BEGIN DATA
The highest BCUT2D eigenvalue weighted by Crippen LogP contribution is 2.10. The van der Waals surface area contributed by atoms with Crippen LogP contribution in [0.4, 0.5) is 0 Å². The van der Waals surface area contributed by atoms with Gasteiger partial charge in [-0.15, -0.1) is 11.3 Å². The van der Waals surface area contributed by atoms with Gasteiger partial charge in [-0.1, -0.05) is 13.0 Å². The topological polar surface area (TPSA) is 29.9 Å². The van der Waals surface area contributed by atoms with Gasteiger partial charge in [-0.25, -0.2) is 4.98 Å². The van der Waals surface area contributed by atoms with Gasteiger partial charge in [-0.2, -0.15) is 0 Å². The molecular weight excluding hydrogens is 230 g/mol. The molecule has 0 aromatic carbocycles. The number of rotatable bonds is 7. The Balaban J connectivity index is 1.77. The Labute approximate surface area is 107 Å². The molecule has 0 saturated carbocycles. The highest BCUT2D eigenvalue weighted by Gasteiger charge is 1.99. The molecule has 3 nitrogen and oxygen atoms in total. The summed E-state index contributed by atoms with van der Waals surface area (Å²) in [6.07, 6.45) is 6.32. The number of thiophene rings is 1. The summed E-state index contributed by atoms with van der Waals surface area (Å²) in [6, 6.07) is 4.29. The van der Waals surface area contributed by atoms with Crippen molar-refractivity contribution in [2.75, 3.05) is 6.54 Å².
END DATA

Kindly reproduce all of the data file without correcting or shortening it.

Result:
The highest BCUT2D eigenvalue weighted by Crippen LogP contribution is 2.10. The van der Waals surface area contributed by atoms with Crippen LogP contribution in [0.4, 0.5) is 0 Å². The van der Waals surface area contributed by atoms with Gasteiger partial charge in [-0.15, -0.1) is 11.3 Å². The van der Waals surface area contributed by atoms with Gasteiger partial charge in [-0.1, -0.05) is 13.0 Å². The topological polar surface area (TPSA) is 29.9 Å². The van der Waals surface area contributed by atoms with Gasteiger partial charge in [-0.25, -0.2) is 4.98 Å². The van der Waals surface area contributed by atoms with Gasteiger partial charge in [-0.2, -0.15) is 0 Å². The molecular weight excluding hydrogens is 230 g/mol. The molecule has 0 aromatic carbocycles. The number of rotatable bonds is 7. The Balaban J connectivity index is 1.77. The Labute approximate surface area is 107 Å². The molecule has 0 saturated carbocycles. The highest BCUT2D eigenvalue weighted by Gasteiger charge is 1.99. The molecule has 3 nitrogen and oxygen atoms in total. The summed E-state index contributed by atoms with van der Waals surface area (Å²) in [6.07, 6.45) is 6.32. The number of thiophene rings is 1. The summed E-state index contributed by atoms with van der Waals surface area (Å²) in [6, 6.07) is 4.29. The van der Waals surface area contributed by atoms with Crippen molar-refractivity contribution in [2.75, 3.05) is 6.54 Å².